Tell your doctor or pharmacist if you are taking, have recently taken or might take any other medicines. Ask your doctor before taking any medicine to determine if it can affect your blood sugar level and what action to take if necessary.
Medicines that can cause a fall in your blood sugar (hypoglycaemia) include:
All other medicines to treat diabetes;
Angiotensin-converting enzyme (ACE) inhibitors (used to treat certain heart conditions or high blood pressure);
Disopyramide (used to treat certain heart conditions);
Fluoxetine (used to treat depression);
Fibrates (used to lower high levels of lipids in the blood);
Monoamine oxidase (MAO) inhibitors (used to treat depression);
Pentoxifylline, propoxyphene, salicylates (such as aspirin used to relieve pain and lower the temperature);
Somatostatin analogues (such as octreotide used to treat a rare condition where you produce too much growth hormone);
Medicines that may cause your blood sugar level to rise (hyperglycaemia) include:
Corticosteroids (such as "cortisone" used to treat inflammation);
Danazol (a medicine affecting ovulation);
Diazoxide (used to treat high blood pressure);
Diuretics (used to treat high blood pressure or excessive fluid retention);
Glucagon (pancreatic hormone used to treat severe hypoglycaemia);
Isoniazid (used to treat tuberculosis);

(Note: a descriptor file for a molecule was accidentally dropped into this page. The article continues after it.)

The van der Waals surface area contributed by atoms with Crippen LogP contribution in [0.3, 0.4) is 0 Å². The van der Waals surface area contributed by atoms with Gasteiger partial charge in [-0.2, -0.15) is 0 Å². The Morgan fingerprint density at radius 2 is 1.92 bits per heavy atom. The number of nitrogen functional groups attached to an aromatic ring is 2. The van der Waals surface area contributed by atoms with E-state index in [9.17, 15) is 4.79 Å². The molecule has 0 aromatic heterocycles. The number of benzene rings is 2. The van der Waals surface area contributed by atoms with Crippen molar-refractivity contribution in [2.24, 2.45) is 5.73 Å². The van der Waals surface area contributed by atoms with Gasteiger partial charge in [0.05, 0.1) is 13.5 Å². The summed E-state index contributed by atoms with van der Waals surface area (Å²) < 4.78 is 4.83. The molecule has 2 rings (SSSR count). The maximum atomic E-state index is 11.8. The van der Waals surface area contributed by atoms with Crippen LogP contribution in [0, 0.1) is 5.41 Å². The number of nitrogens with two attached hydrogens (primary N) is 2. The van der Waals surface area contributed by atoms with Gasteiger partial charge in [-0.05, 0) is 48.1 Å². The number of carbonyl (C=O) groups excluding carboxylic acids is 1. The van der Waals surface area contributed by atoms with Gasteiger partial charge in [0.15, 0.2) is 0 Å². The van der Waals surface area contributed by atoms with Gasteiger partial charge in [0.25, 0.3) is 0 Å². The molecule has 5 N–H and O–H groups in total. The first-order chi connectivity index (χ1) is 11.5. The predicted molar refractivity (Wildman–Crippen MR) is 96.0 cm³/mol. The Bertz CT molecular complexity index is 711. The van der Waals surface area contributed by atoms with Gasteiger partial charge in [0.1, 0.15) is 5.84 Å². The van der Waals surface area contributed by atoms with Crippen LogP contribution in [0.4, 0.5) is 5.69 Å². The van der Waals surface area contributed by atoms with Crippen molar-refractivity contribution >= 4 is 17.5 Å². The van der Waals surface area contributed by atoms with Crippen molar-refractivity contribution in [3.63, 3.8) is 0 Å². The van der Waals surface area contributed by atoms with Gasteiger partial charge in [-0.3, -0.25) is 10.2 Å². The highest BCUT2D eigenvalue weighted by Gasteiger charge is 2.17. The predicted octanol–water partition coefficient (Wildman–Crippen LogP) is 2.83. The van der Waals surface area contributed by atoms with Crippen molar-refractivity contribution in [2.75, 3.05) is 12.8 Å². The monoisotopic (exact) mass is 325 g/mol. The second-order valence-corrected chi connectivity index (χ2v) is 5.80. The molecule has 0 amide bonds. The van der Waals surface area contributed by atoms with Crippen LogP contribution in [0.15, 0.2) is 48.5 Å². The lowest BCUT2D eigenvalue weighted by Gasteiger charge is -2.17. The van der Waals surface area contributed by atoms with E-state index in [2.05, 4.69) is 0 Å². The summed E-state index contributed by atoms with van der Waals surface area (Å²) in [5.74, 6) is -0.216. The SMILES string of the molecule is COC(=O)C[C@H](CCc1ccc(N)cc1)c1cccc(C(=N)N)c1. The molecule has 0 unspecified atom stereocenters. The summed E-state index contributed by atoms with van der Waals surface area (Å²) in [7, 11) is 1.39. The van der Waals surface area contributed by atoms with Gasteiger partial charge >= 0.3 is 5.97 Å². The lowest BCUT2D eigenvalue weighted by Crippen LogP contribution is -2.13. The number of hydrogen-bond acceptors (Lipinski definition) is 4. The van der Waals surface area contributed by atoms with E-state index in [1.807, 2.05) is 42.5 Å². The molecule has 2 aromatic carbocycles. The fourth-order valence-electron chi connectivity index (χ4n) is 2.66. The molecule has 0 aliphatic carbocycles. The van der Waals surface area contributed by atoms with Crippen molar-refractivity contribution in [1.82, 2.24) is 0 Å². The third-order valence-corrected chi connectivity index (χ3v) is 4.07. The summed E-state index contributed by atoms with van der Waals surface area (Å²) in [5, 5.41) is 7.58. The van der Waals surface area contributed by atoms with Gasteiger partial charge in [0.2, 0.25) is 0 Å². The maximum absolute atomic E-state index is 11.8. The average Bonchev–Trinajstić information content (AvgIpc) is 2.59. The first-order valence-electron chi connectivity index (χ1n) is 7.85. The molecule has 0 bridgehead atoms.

Estrogens and progestogens (e.g., birth control pills used for birth control);
Phenothiazine derivatives (used to treat psychiatric disorders);
Somatropin (growth hormone);
Sympathomimetics (such as epinephrine [adrenaline], salbutamol, terbutaline used to treat asthma);
Thyroid hormones (used to treat thyroid abnormalities);
Atypical antipsychotic medicines (such as clozapine, olanzapine);
Protease inhibitors (used to treat AIDS).
Your blood sugar level may either rise or fall if you take:
Beta-blockers (used to treat high blood pressure);
Clonidine (used to treat high blood pressure);
Lithium salts (used to treat psychiatric disorders).
Pentamidine (used to treat some infections caused by parasites) can cause hypoglycaemia, which can sometimes be followed by hyperglycaemia.
Beta-blockers, as well as other sympatholytic medicines (such as clonidine, guanethidine and reserpine) may weaken or completely suppress the first warning symptoms that help to recognize hypoglycaemia.
If you are not sure if you are taking any of these medicines, ask your doctor or pharmacist.
ABASAGLAR with alcohol
Your blood sugar levels may either rise or fall if you drink alcohol.
Pregnancy and breastfeeding
Ask your doctor or pharmacist for advice before taking any medicine.
Tell your doctor if you are planning a pregnancy or if you are already pregnant. During pregnancy and after birth your dose of insulin may need to be changed. Careful control of your diabetes and prevention of hypoglycemia are especially important for your baby's health.